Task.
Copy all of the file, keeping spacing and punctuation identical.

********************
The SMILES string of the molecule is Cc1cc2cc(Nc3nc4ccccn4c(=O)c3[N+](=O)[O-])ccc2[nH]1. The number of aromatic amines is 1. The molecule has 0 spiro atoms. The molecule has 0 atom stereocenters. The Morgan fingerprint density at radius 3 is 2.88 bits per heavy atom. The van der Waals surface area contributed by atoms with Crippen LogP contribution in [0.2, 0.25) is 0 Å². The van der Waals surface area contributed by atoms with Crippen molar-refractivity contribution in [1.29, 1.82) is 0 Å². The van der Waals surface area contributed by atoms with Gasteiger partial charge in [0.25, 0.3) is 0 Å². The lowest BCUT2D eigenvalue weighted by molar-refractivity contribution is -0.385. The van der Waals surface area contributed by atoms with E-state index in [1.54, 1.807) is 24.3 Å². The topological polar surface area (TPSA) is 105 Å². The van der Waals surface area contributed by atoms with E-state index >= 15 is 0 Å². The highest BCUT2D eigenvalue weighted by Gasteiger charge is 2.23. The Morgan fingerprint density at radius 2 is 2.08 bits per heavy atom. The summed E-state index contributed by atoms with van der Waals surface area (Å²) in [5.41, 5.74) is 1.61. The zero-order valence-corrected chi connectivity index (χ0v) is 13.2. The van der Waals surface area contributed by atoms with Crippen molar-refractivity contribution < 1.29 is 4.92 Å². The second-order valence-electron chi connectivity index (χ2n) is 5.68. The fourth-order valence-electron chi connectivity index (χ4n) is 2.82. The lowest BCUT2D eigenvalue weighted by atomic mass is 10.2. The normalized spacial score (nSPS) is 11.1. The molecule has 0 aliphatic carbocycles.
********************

The SMILES string of the molecule is Cc1cc2cc(Nc3nc4ccccn4c(=O)c3[N+](=O)[O-])ccc2[nH]1. The number of aromatic amines is 1. The molecule has 0 spiro atoms. The molecule has 0 atom stereocenters. The Morgan fingerprint density at radius 3 is 2.88 bits per heavy atom. The van der Waals surface area contributed by atoms with Crippen LogP contribution in [0.2, 0.25) is 0 Å². The van der Waals surface area contributed by atoms with Crippen molar-refractivity contribution in [1.29, 1.82) is 0 Å². The van der Waals surface area contributed by atoms with Gasteiger partial charge in [0.25, 0.3) is 0 Å². The lowest BCUT2D eigenvalue weighted by molar-refractivity contribution is -0.385. The van der Waals surface area contributed by atoms with E-state index in [1.54, 1.807) is 24.3 Å². The topological polar surface area (TPSA) is 105 Å². The van der Waals surface area contributed by atoms with E-state index >= 15 is 0 Å². The highest BCUT2D eigenvalue weighted by Gasteiger charge is 2.23. The Morgan fingerprint density at radius 2 is 2.08 bits per heavy atom. The summed E-state index contributed by atoms with van der Waals surface area (Å²) in [5.41, 5.74) is 1.61. The zero-order valence-corrected chi connectivity index (χ0v) is 13.2. The van der Waals surface area contributed by atoms with Crippen molar-refractivity contribution < 1.29 is 4.92 Å². The second-order valence-electron chi connectivity index (χ2n) is 5.68. The fourth-order valence-electron chi connectivity index (χ4n) is 2.82. The lowest BCUT2D eigenvalue weighted by atomic mass is 10.2. The normalized spacial score (nSPS) is 11.1. The molecule has 0 aliphatic carbocycles.